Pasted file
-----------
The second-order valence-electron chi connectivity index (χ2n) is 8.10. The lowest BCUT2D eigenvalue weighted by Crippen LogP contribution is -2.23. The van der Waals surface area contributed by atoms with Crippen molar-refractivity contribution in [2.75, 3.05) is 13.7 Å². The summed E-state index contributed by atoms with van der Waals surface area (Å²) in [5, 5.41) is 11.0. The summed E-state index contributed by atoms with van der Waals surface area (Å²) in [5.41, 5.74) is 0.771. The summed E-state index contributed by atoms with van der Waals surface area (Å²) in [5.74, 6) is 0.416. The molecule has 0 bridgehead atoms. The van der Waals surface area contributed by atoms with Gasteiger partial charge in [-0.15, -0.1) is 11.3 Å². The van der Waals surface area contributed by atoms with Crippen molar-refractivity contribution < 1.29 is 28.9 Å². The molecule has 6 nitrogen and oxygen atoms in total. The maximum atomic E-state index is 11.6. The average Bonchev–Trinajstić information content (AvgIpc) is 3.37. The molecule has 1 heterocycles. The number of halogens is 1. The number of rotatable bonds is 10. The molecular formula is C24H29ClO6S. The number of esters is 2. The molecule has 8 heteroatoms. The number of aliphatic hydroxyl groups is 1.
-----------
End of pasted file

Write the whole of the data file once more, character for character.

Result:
The second-order valence-electron chi connectivity index (χ2n) is 8.10. The lowest BCUT2D eigenvalue weighted by Crippen LogP contribution is -2.23. The van der Waals surface area contributed by atoms with Crippen molar-refractivity contribution in [2.75, 3.05) is 13.7 Å². The summed E-state index contributed by atoms with van der Waals surface area (Å²) in [5, 5.41) is 11.0. The summed E-state index contributed by atoms with van der Waals surface area (Å²) in [5.41, 5.74) is 0.771. The summed E-state index contributed by atoms with van der Waals surface area (Å²) in [5.74, 6) is 0.416. The molecule has 0 bridgehead atoms. The van der Waals surface area contributed by atoms with Gasteiger partial charge in [-0.15, -0.1) is 11.3 Å². The van der Waals surface area contributed by atoms with Crippen molar-refractivity contribution < 1.29 is 28.9 Å². The molecule has 6 nitrogen and oxygen atoms in total. The maximum atomic E-state index is 11.6. The average Bonchev–Trinajstić information content (AvgIpc) is 3.37. The molecule has 1 heterocycles. The number of halogens is 1. The number of rotatable bonds is 10. The molecular formula is C24H29ClO6S. The number of esters is 2. The molecule has 8 heteroatoms. The number of aliphatic hydroxyl groups is 1.